Compiler Book?

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Compiler Book?

Postby aleflamedyud » Sun Mar 30, 2008 9:56 pm UTC

I'd like to buy a book on compilers for my own study this summer. I can do the coding myself, and therefore I'd like something with a more theoretical bent than a coding tutorial.

Anyone have a recommendation?
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Re: Compiler Book?

Postby Rysto » Sun Mar 30, 2008 10:14 pm UTC

I read through a bit of the Dragon book(2nd edition) this term, and I found it dense and very hard to follow. Plus, apparently in the 1970s people didn't use dictionaries like hashtables or binary trees(I'm being totally serious here: whenever the books wanted to do some kind of lookup they always presented the choice as being between an array or a linked list).

There is a newer edition, but nobody seems to acknowledge its existence.
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Re: Compiler Book?

Postby aleflamedyud » Sun Mar 30, 2008 10:24 pm UTC

There's a third edition of the Dragon Book? I thought the Purple Dragon Book was the 2nd edition?
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Re: Compiler Book?

Postby Rysto » Sun Mar 30, 2008 10:56 pm UTC

Ah, that's my mistake. Apparently the Green Dragon book has a different title. I meant the Purple Dragon book.
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Re: Compiler Book?

Postby aleflamedyud » Mon Mar 31, 2008 3:29 am UTC

So nobody uses the Purple Dragon Book?

Aww crap, cause the Amazon reviews for both are mixed into each other.
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Re: Compiler Book?

Postby TraumaPony » Mon Mar 31, 2008 7:01 am UTC

I bought it for myself for Christmas; I've yet to read it, however.
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Re: Compiler Book?

Postby segfault » Mon Mar 31, 2008 5:22 pm UTC

I took a compiler course a year ago (CS563 at UW-Madison) taught by Professor Fischer and we used "work in progress" drafts of second version of "Crafting a Compiler." The first edition is on Amazon but it is still $60 used and focused on C. He taught the class in Java but if I recall correctly the book wasn't exactly married to a language (which I consider a good thing).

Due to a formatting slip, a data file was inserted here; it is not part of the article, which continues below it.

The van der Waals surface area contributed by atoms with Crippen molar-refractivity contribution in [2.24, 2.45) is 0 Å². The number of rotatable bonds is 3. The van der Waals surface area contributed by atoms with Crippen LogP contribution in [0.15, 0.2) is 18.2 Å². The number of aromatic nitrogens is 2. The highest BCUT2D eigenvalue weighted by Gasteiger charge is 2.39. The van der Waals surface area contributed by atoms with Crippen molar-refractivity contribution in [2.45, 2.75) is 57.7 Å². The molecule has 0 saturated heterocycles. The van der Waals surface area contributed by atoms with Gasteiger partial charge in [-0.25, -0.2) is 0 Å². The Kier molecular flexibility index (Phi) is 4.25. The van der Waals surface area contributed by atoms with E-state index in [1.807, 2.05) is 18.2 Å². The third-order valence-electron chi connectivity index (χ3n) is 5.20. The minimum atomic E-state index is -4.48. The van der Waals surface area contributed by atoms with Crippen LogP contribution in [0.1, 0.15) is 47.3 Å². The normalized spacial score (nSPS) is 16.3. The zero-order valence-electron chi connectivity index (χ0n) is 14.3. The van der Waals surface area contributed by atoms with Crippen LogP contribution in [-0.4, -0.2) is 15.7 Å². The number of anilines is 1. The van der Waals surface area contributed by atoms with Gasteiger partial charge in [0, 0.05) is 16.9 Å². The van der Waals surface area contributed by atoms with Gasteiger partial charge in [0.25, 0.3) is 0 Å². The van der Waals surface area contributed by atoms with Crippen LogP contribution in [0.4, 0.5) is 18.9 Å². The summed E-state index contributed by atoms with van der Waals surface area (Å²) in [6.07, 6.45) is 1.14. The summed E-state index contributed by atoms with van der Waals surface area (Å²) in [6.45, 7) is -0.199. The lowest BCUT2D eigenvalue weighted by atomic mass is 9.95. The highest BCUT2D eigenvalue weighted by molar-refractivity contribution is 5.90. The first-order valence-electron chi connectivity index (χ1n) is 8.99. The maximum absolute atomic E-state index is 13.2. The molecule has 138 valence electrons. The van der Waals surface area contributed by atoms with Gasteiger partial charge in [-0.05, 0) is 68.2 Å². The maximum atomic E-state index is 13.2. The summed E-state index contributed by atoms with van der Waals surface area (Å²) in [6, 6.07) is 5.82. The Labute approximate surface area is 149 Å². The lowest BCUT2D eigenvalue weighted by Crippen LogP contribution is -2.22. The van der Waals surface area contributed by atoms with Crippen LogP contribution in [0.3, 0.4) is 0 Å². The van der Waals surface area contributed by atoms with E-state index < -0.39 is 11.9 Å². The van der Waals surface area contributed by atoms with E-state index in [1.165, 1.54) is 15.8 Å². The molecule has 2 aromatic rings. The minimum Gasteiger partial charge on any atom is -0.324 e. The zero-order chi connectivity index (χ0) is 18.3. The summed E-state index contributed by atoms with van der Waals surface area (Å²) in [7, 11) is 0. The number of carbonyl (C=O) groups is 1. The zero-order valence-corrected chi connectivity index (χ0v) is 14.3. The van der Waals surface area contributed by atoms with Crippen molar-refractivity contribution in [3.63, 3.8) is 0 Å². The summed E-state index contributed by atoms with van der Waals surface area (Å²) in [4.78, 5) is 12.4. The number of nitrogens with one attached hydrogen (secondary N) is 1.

Unfortunately, it doesn't look like I'm much help as the rough drafts don't appear to be accessible outside the UW network. Hopefully, the two authors will finish up the new edition soon. I'll dig it out and take a look at it -- anything in particular you are looking for? I was going to buy the Dragon book but I finished my CS degree taking 17 credits of CS so I didn't have time then.

The reviews of his C-based book put it somewhere between tutorial and pure theory. I suspect the prior book wasn't "married to the language" either so it might be worth hunting down a used copy (Amazon for the reviews: http://www.amazon.com/Crafting-Compiler-C-Charles-Fischer/dp/0805321667).
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Re: Compiler Book?

Postby GrahamM » Wed Apr 02, 2008 6:45 pm UTC

I found "Introduction to Compiler Construction" by Thomas W. Parsons, (1992) to be a concise but detailed (enough for me, anyway) introduction to the subject. It covers the theory needed for lexical and syntactic analysis, like FSAs, and regular expressions etc. Later parts of the book went into optimisations. It was generally well written and interesting.

Unfortunately I didn't read the whole book as I was only looking to learn about specific areas, so I don't know if it is missing some of the details of a modern book.
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Re: Compiler Book?

Postby Porges » Sun Apr 06, 2008 9:35 pm UTC

I own "Modern Compiler Design" published by Wiley, written by {Dick Grune, Henri Bal, Ceriel Jacobs, Koen Langendoen}.

It covers a whole bunch of stuff, including compiling Prolog & Haskell, along with modern techniques like attribute grammars.
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Re: Compiler Book?

Postby Tac-Tics » Wed Apr 16, 2008 7:19 pm UTC

aleflamedyud wrote:So nobody uses the Purple Dragon Book?

Aww crap, cause the Amazon reviews for both are mixed into each other.


I own both the old and new one. I bought the old one because it was a steal online (something like $20). I latere shelled out the $100 for the new version. I haven't finished either one, but I've made large dents into both.

I found the new one to be a hundred times easier to read. Maybe it was because I never studied PASCAL (I think it was Pascal they used), or maybe it was because it was written before the rise of OOP and functional languages, but I really didn't like the old book at all. The basic information on lexical analysis and parsing seems mostly the same, but the new book has a very detailed chapter on topics which have become important in modern programming language design, runtime environments, GC, etc.